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Image for article titled R.I.P. DMX
Photo: Kevin Winter/Getty Images for Live Nation

A week after reportedly overdosing and suffering a heart attack, DMX has died, multiple outlets report. Born Earl Simmons, the rapper and actor was a foundational member of the Ruff Ryders hip hop collective, celebrated for breakout albums like 1998's It’s Dark And Hell Is Hot and its quickly arriving follow-up, Flesh Of My Flesh, Blood Of My Blood. As comfortable ripping through confessional tracks like 1998's “Slippin’” as he was on propulsive party jams like “X Gon’ Give It To Ya,” DMX helped shape the sound of rap at the turn of the century, favoring a verbally aggressive style that rarely relented and frequently stunned. He still holds the distinction of being the only musician to have albums chart at No. 1 on the Billboard 200 five consecutive times, and remains one of the most celebrated artists in all of hip hop. DMX died Friday at White Plains Hospital in New York on Friday, his family confirmed to People. He was 50.

Born in New York, DMX had a difficult childhood, often walking city streets to escape the reach of his physically abusive mother. It was during a stint in a boys home that he first began creating music, a process that soon saw him distributing demos on street corners. (It’s also this early period that saw him first develop the substance abuse issues that would color much of the rest of his life.) Quickly building a name for himself, with his own stage name pulled from one of the first instruments he ever made music with, DMX was signed by Columbia Records at the age of 22. But while little came of that first brush with success, his integration into New York’s underground hip-hop scene in the early ‘90s eventually bore fruit. Signed to Def Jam in 1998, his single “Get At Me Dog” primed the masses for the arrival of a new voice, and It’s Dark And Hell Is Hot paid off on the promise, eventually going quadruple platinum. The swift arrival of Flesh Of My Flesh just 7 months later cemented DMX’s new place at the center of New York—and, frankly, global—rap.

That increased profile and superstardom were also matched, though, with increased scrutiny from authorities, and DMX would spend the next several years balancing charges of drug possession, animal cruelty, criminal mischief, and more against his continued success in the musical world. (Certainly, early charges didn’t dissuade audiences from purchasing 1999's Grammy-nominated…And Then There Was X, which eventually went Platinum six times over.) It also didn’t get in the way of a budding acting career, which saw him debut in 1998's Belly before lending his talents to films like Romeo Must Die and Cradle 2 The Grave, both with Jet Li, and 2001's Exit Wounds, which paired him up with Steven Seagal. (And while “acting circles around Steven Seagal” comes close to damning with faint praise, DMX was undeniably praised for the charisma he brought to these roles.)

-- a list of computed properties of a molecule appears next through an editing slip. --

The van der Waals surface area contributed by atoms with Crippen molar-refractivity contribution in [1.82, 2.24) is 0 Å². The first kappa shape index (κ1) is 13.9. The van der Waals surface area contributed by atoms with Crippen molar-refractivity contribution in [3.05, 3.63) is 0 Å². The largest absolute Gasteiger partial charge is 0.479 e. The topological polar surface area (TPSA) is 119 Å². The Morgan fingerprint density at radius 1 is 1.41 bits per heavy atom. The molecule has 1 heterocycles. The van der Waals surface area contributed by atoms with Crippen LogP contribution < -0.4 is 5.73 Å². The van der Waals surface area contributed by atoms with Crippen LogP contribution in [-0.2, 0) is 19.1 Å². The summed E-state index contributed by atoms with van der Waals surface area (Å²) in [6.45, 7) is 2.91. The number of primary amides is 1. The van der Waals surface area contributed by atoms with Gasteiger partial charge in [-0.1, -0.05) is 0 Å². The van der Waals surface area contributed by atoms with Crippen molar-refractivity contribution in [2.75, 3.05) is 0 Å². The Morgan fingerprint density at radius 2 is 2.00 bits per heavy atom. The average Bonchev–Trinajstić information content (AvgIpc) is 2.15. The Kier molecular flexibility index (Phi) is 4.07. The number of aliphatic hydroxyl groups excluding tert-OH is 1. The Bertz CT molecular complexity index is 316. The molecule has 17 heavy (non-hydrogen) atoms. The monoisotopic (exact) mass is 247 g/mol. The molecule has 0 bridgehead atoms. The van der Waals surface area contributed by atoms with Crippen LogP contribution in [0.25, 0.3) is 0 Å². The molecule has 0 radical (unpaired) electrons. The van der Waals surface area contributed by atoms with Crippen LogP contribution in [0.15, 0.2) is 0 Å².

Meanwhile, the music continued to flow: The Great Depression in 2001, Grand Champ in 2003. If sales numbers were slipping, they weren’t slipping much; singles like “Who We Be” and “Where Tha Hood At” continued to propel DMX’s albums to the top of the charts. And while he frequently toyed with the idea of walking away from music in favor of fully embracing his Christian beliefs, he always seemed to find his way back—just as trouble always seemed to find its way back to him.


In 2018—six years past the release of the album we now know was his final one, 2012's Undisputed—DMX made headlines during sentencing for a then-long-running trial for tax evasion. (He reportedly didn’t file a tax return from 2010 to 2015, a period that, even accounting for lowered record sales, saw him bring in at least $2.3 million in revenue.) In an effort to explain his life to the judge, DMX and his attorneys took the bold step of playing “Slippin’” in the courtroom. The song’s lyrics—touching as they do on ambition, addiction, privation, the terrors of fatherhood, and the ever-present fear of falling so far behind that you fail everybody you’ve ever loved, including yourself—reportedly resonated with the judge, much as they seem to have for DMX himself. (He still got a year in jail, but his release in 2019 saw him gearing up for a possible new album with Def Jam.)

But, just as tales of addiction, rehab, prison, release, and relapse were all intertwined with the life story of Earl Simmons, so, too, was his music intertwined with the sound of rap in the 21st century. Often quantified as “gruff,” DMX’s style never allowed itself to be seduced by R&B, or even melody; his sharp delivery was often harsh, never slow, and wholly uncompromising. And people responded, in the millions, to the music and the man. In the span between his heart attack in early April 2021 and his death, the internet filled with tributes, highlighting not just the influence of DMX’s work, but stories of kindness and generosity to those around him.